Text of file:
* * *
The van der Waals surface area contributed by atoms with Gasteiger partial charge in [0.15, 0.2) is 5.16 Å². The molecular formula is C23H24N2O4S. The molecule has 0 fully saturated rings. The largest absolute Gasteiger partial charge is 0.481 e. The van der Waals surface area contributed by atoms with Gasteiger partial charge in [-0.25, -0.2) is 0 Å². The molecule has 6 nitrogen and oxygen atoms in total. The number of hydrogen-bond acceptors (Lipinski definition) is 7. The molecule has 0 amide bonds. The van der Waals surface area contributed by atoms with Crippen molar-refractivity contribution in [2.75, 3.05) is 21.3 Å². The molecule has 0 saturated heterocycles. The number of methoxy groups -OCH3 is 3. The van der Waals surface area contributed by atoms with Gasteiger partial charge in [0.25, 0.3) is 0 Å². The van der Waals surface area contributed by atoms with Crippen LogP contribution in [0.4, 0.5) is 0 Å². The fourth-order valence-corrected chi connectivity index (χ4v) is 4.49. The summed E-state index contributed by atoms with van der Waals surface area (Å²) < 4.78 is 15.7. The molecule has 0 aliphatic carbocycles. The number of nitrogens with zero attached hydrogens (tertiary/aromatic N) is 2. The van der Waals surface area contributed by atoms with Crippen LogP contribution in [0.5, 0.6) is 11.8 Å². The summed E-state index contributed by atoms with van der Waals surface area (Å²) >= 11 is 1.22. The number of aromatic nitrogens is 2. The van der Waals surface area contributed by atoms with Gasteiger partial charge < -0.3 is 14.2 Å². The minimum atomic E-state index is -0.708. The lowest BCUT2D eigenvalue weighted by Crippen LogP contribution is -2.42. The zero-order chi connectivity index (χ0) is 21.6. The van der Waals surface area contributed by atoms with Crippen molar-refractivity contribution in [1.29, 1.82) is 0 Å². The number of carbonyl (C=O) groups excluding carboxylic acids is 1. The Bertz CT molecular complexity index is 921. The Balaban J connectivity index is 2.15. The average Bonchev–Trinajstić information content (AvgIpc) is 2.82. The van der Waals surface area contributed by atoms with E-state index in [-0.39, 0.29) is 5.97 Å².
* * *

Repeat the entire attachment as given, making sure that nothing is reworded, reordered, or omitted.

The van der Waals surface area contributed by atoms with Gasteiger partial charge in [0.15, 0.2) is 5.16 Å². The molecular formula is C23H24N2O4S. The molecule has 0 fully saturated rings. The largest absolute Gasteiger partial charge is 0.481 e. The van der Waals surface area contributed by atoms with Gasteiger partial charge in [-0.25, -0.2) is 0 Å². The molecule has 6 nitrogen and oxygen atoms in total. The number of hydrogen-bond acceptors (Lipinski definition) is 7. The molecule has 0 amide bonds. The van der Waals surface area contributed by atoms with Crippen molar-refractivity contribution in [2.75, 3.05) is 21.3 Å². The molecule has 0 saturated heterocycles. The number of methoxy groups -OCH3 is 3. The van der Waals surface area contributed by atoms with Gasteiger partial charge in [0.25, 0.3) is 0 Å². The van der Waals surface area contributed by atoms with Crippen LogP contribution in [0.4, 0.5) is 0 Å². The fourth-order valence-corrected chi connectivity index (χ4v) is 4.49. The summed E-state index contributed by atoms with van der Waals surface area (Å²) < 4.78 is 15.7. The molecule has 0 aliphatic carbocycles. The number of nitrogens with zero attached hydrogens (tertiary/aromatic N) is 2. The van der Waals surface area contributed by atoms with Crippen LogP contribution in [0.5, 0.6) is 11.8 Å². The summed E-state index contributed by atoms with van der Waals surface area (Å²) >= 11 is 1.22. The number of aromatic nitrogens is 2. The van der Waals surface area contributed by atoms with Gasteiger partial charge < -0.3 is 14.2 Å². The minimum atomic E-state index is -0.708. The lowest BCUT2D eigenvalue weighted by Crippen LogP contribution is -2.42. The zero-order chi connectivity index (χ0) is 21.6. The van der Waals surface area contributed by atoms with Crippen molar-refractivity contribution in [1.29, 1.82) is 0 Å². The number of carbonyl (C=O) groups excluding carboxylic acids is 1. The Bertz CT molecular complexity index is 921. The Balaban J connectivity index is 2.15. The average Bonchev–Trinajstić information content (AvgIpc) is 2.82. The van der Waals surface area contributed by atoms with E-state index in [-0.39, 0.29) is 5.97 Å².